Millions of New Yorkers are without subway and bus services after city transport workers voted to strike.
Commuters braved freezing temperatures to make it to work
The 34,000 members of the Transport Workers Union walked out after talks over their contracts collapsed.
They say they are "tired of being underappreciated" but transport bosses accuse them of "bullying tactics".
Mayor Michael Bloomberg, who joined crowds of commuters walking to work in freezing temperatures, warned the strike could cost up to $400m a day.
Mr Bloomberg, who has put into effect contingency measures, denounced the strike as a "cowardly attempt" by the union to improve its bargaining position with management.
He asked the seven million people who normally rely on the subway and buses to make car pool arrangements, cycle or walk to work, or work from home.
"We cannot let inconveniences, as massive as they are, stop our economy, shut down our schools or jeopardise public safety," he said.
'Enough is enough'
Under the emergency measures, cars carrying fewer than four passengers were being turned away at bridges and tunnels into Manhattan.
Huge queues formed at commuter buses, trains and ferries that were still running. Some Wall Street firms had laid on shuttle buses.
One commuter, Joy Bennett, said the strike had enabled her to travel to work above ground for the first time. "This is beautiful," she said, walking through Time Square before dawn.
But many commuters showed little sympathy for the strikers.
"Enough is enough," said Craig DeRosa. "Their benefits are as rich as you see anywhere in this country and they are still complaining. I don't get it."
Meanwhile, the striking transit workers took to the picket lines with signs saying "We move NY. Respect Us!"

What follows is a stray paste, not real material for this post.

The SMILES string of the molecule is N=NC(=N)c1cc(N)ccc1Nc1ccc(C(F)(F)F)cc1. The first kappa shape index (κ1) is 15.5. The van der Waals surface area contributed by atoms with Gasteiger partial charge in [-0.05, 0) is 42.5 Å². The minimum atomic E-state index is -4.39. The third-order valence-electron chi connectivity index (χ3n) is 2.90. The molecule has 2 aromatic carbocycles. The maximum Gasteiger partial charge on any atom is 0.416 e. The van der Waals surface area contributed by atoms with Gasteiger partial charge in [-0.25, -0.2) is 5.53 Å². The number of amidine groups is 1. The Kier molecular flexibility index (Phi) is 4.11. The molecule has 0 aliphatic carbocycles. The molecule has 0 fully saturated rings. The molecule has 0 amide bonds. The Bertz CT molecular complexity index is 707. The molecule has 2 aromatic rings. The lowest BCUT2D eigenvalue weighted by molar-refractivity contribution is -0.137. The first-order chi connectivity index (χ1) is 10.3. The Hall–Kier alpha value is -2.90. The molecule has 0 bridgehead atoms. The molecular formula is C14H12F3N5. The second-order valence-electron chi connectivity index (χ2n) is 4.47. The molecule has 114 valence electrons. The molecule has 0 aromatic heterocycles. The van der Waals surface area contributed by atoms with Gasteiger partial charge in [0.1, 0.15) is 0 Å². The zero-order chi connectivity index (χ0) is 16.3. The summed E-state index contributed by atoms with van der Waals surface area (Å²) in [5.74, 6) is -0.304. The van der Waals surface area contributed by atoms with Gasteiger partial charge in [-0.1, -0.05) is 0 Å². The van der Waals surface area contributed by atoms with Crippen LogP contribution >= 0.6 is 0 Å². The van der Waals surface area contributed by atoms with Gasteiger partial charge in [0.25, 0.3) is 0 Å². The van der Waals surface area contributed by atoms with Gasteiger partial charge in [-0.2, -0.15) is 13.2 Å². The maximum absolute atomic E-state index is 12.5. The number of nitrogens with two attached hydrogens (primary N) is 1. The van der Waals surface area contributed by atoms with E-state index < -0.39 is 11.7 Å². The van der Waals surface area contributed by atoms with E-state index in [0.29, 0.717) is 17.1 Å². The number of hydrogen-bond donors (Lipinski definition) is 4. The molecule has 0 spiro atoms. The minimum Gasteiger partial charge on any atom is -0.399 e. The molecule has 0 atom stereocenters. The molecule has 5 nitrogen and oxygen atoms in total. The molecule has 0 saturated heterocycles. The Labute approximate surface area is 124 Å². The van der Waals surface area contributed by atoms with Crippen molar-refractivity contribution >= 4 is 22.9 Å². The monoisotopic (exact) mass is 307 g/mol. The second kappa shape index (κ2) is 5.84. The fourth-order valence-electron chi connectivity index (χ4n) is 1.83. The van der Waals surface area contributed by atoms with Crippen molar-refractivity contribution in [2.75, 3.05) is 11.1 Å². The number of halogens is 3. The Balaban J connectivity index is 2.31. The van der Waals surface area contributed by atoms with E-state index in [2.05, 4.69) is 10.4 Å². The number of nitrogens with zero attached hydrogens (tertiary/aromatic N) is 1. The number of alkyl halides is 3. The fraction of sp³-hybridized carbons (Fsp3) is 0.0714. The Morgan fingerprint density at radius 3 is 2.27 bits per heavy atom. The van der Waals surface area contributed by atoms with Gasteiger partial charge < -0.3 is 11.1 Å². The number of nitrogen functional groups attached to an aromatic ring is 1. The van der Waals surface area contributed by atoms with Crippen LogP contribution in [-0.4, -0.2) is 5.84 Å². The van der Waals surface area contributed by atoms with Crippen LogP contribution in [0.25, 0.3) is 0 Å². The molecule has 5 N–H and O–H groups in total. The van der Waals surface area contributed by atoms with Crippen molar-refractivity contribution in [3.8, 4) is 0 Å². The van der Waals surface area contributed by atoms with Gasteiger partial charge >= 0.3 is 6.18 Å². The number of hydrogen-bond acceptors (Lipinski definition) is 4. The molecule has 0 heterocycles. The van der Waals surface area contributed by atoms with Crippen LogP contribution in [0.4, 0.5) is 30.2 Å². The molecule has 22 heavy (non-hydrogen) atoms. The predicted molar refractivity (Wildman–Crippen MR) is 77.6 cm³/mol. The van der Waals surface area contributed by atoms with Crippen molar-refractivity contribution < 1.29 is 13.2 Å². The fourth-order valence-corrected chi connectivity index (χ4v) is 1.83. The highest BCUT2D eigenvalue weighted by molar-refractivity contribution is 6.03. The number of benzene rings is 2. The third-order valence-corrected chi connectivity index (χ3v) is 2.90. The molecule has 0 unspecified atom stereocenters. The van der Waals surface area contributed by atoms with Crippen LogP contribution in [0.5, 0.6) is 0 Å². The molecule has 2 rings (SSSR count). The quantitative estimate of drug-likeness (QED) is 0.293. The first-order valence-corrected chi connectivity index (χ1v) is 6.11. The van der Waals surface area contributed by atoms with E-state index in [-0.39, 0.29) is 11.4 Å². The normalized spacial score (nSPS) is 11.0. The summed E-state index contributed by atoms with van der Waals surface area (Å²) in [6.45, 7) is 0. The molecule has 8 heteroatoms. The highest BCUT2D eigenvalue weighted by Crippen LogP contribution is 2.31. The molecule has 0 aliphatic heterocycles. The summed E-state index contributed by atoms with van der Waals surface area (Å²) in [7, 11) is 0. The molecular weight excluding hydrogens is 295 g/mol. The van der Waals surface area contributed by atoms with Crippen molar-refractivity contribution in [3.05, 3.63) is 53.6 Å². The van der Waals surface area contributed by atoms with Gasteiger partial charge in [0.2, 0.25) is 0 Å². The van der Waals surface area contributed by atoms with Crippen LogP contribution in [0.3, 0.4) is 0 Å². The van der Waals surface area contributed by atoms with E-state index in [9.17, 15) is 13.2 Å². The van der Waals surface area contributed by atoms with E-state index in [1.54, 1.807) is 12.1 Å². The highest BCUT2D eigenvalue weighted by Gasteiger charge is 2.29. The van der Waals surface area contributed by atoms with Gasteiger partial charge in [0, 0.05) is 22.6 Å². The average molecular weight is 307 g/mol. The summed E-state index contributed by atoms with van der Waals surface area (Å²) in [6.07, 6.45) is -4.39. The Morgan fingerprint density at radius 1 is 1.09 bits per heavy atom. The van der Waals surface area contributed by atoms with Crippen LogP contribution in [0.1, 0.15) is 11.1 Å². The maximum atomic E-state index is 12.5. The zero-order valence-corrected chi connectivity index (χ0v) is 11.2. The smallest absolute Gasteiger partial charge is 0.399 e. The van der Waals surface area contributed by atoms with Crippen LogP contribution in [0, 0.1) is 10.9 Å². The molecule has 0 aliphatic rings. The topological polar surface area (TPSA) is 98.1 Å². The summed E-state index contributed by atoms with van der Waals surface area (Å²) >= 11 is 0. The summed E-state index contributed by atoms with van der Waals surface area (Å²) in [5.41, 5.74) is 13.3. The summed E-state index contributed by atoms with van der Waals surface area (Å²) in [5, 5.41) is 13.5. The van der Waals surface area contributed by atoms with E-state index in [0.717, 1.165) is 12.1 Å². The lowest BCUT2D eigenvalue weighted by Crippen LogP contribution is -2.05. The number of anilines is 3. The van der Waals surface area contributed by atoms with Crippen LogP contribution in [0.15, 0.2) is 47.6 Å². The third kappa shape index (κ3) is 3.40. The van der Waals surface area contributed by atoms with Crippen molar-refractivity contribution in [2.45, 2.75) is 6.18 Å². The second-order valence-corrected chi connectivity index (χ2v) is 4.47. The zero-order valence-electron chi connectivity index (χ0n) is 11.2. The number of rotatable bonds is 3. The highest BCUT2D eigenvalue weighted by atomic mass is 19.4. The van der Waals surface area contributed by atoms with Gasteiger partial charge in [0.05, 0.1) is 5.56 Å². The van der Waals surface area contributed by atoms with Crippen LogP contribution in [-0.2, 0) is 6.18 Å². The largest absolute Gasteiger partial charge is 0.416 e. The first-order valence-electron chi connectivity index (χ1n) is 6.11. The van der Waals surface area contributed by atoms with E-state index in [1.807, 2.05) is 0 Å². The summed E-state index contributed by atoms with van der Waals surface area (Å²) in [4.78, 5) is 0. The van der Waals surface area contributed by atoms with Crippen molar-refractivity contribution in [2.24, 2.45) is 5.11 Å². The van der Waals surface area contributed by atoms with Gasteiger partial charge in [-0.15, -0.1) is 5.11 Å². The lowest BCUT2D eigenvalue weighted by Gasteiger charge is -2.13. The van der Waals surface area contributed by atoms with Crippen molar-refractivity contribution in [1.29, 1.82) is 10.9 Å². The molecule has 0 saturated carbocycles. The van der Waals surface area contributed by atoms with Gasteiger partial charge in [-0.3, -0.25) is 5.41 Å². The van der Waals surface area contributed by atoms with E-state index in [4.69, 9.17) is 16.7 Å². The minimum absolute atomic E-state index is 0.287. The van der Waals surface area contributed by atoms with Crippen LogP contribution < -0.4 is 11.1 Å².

Contract talks between the TWU and the state-run Metropolitan Transportation Authority (MTA) broke down shortly before a midnight deadline.
They are in dispute over wage rises, health-care and pension costs and the retirement age of employees.
The union argues that cutbacks in benefits are unnecessary as the mass transit system has a $1bn surplus, which the MTA says is for essential reinvestment.
"Transit workers are tired of being underappreciated and disrespected," TWU chief Roger Toussaint said.
MTA says it put a fair offer on the table, and chairman Peter Kalikow called the union action a "slap in the face" for all New Yorkers.
Their lawyers immediately asked for an emergency court hearing to seek a contempt of court ruling against the union.
The strike violates a state law that prohibits public employees from walking out, and the unions and its members could face huge fines.
This is the first mass transit walkout in New York since an 11-day strike in 1980, which was calculated to have cost the city billions of dollars.
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